From Publishers Weekly
A native of the Appalachians, Houston (The Year of the Perfect Christmas Tree) obviously writes from the heart. Though injured while trying to prove to his exacting father that he is a "man," Littlejim practices reciting Bible verses for the school competition; if he wins, he will be able to take part in the Christmas celebration at the church, which his father otherwise refuses to let the family attend. The boy manages to win the contest, purchase the doll that his younger sister longs for, and soften his father's stony demeanor in this unabashedly sentimental-but affecting-tale. Hazy, sepia-toned illustrations contribute to the story's nostalgic aura. Ages 6-10.
Copyright 1994 Reed Business Information, Inc.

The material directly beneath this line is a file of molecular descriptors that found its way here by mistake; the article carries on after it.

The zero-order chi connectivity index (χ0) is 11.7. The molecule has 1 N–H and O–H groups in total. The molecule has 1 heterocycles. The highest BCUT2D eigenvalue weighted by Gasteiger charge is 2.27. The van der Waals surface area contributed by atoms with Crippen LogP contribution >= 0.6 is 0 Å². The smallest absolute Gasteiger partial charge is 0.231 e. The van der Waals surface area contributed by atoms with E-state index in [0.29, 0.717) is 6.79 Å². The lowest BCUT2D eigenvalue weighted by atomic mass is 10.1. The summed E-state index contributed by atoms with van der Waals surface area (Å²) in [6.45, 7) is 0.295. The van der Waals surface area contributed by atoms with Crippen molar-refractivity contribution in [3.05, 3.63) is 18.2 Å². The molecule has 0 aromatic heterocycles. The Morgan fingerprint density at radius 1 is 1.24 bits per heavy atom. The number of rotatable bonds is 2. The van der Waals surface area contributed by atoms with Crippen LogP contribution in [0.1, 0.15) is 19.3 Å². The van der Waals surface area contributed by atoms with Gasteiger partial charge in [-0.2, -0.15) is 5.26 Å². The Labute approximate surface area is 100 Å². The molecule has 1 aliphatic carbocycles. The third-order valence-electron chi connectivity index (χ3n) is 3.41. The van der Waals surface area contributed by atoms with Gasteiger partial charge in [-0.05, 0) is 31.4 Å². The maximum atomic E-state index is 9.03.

Gr. 2-4. Houston continues the story of Littlejim (1990), about a boy in Appalachia around 1917 who longs for recognition from his macho father. Littlejim wants to go to the church Christmas tree celebration, but his father says there's no time for funning and frolicking; there's a war on, and there's work to be done. The boy dreams of proving himself a man, and he saves the dimes he earns so that he can buy a set of tools and help his father. Then, in time-honored fashion, Littlejim uses the hard-earned money to buy a doll as a Christmas gift for his little sister. When he is called on to help his father cut down logs in the icy woods, Littlejim can't keep up the pace and injures his hands. The story comes close to sentimentality, especially when Bigjim reluctantly attends the Christmas party and embraces his son with gruff tenderness. But the period details create a realistic setting without overwhelming the story, and Allen's soft, pastel-like illustrations in sepia shades capture the winter mountains and the people who live there. Children will feel for Littlejim as he longs for love from a distant parent. Hazel Rochman